I recently completed a week long outdoor activity camp with a group of seventy 16 year old girls!
This was the third year that I had been a volunteer mentor at the camp, sponsored by Rotary, which uses outdoor activities to take young people out of their comfort zone to improve their teamwork and leadership skills.
Based at the fantastic Abernethy Outdoor Centre near Aviemore, the girls (and their mentors) take part in activities such as gorge walking, kayaking, mountain biking, raft building, rock climbing, abseiling, hillwalking in the Cairngorms and team challenges.
Each day the girls also heard from motivational and inspirational speakers who shared their life lessons and experience. Time each evening with my small group of seven girls gave us the opportunity to reflect on each day and the new skills we had learned.
Having been home now for ten days, my aches, pains and bruises are just about subsiding! I’m scarred by midge bites but having had time to consider my experience, I realise that the camp was also a great learning opportunity for me – and provided lots of insight that I can put into practice in my own business.
“Take a risk today, Darling”
When the girls arrived tentatively from all over the east of Scotland for the first day of camp, few of them knew each other, and their first few hours evolved around shy introductions. Sunday morning kicked off with speaker Anne Simpson and the topic of Confident Conversations. Anne shared tips on how to introduce yourself and strike up interesting conversations with strangers. She shared her own story of being a young woman leaving home on her own and relocating abroad encouraged by her father saying “Take a risk today, Darling”. The girls are sent off to their first activities with this mantra ringing in their ears.
And such a great reminder that in business we often see greater rewards when we take greater risks.
Take time to read and understand all instructions
The first activity of the week for my group was a series of timed challenges. They were tasked with completing a puzzle to “unlock the door” and to find a map which would lead them to the other challenges around the site to complete the activity. The girls, who were still getting to know each other, worked well together to complete the puzzle fairly quickly, but they failed to understand that they needed a map before running out of the room across the site to find to the other challenges.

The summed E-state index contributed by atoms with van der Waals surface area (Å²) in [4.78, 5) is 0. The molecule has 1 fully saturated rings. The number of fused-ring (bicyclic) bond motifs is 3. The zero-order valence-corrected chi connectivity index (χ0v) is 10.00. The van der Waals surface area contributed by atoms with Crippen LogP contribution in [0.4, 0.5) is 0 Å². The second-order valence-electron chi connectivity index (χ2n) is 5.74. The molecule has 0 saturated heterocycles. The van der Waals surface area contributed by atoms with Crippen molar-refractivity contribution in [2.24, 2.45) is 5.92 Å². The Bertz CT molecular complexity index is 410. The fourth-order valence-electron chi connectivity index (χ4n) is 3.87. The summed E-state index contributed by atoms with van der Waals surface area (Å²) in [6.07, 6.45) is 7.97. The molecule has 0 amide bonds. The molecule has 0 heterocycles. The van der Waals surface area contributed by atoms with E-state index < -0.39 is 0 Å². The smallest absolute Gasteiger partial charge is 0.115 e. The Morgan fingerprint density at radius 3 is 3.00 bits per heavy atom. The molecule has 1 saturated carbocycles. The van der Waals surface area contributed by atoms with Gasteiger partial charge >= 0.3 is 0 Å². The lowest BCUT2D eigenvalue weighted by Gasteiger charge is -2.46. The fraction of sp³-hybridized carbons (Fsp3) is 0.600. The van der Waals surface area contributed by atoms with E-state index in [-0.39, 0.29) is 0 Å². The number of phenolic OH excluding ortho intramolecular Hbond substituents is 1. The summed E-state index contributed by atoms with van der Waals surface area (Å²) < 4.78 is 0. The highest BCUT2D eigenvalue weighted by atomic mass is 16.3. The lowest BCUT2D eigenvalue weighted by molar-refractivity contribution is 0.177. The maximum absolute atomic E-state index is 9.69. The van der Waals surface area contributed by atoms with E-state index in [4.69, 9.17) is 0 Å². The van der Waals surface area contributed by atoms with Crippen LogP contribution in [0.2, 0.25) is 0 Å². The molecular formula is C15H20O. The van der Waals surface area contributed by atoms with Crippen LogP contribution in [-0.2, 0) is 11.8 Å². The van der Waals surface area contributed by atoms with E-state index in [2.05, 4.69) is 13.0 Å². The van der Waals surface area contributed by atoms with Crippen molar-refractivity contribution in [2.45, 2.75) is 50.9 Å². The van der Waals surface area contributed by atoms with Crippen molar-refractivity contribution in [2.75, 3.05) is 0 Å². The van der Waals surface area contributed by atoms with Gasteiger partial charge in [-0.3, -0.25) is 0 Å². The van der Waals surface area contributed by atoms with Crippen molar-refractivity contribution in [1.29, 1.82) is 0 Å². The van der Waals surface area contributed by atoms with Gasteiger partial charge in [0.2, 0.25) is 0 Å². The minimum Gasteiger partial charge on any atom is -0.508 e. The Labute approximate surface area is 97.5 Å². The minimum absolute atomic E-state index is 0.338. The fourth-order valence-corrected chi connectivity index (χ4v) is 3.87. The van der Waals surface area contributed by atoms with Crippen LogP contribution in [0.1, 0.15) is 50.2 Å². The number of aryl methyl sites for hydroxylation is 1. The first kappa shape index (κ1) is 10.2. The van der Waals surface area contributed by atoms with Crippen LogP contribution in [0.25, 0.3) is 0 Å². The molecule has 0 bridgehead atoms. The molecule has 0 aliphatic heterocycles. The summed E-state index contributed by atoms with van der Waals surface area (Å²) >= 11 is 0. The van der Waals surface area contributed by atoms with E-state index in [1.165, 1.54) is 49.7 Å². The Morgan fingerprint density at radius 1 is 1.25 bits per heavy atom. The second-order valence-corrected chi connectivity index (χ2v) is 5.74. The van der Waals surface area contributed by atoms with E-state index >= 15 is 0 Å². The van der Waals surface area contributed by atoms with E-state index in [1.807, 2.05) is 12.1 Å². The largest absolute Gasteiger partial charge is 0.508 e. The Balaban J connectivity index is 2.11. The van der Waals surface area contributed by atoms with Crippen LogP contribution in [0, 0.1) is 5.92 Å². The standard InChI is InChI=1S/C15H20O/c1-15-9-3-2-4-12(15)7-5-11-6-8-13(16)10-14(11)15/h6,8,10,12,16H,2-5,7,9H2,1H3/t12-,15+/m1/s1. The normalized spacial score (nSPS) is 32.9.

Having spent half an hour or so roaming rather aimlessly around, they decided to regroup to re-read the instructions discovering that they needed to go back to the room to find the map which was key to their success. On finding the map they were able to complete a further four challenges within their time limit. It was great to see them working so well together on their first day.
In business, it is crucial to understand instructions, or often in my case, the brief. It is so important to understand at the outset what is required, and we work closely with our clients so that we fully understand their business goals and ambitions.
Each evening a member of our group had to attend a briefing meeting with instructors and convey back to the girls what they would need for the following day’s activity. This might involve critical safety equipment, a plentiful supply of food and water, a change of clothes etc. I found it incredibly frustrating when arriving at the meeting point to go out for our activity that someone had come without a waterproof coat, or a spare pair of shoes for water activities, or without water for a long mountain bike ride.
It inevitably held us up and limited the time out on our activity. In our group meetings I reiterated how important it was to plan ahead, think about what you might need for the next day and not leave it to the last minute to prepare. All good lessons for business!
Pay it forward
Having stressed the importance of preparation to the girls, I had to suppress a giggle when one of our instructors sheepishly admitted he had left his sandwiches at the Centre! On this day we were kayaking on the River Spey and had stopped on the sunny river bank for lunch. My offer of a squashed lemon curd sandwich was turned down… but a banana that had survived the journey in decent condition was eagerly received. Little was I aware that I was “paying it forward”…
In our business, we support many charities and local organizations, as well as students who are looking for a positive start in their careers. It’s a great opportunity to put our skills to good use and often leads to new opportunities. We’re often not aware that we are “paying it forward”.
To read more and view photographs... https://www.linkedin.com/pulse/seven-simple-lessons-learned-leadership-from-teenage-maltman-frsa/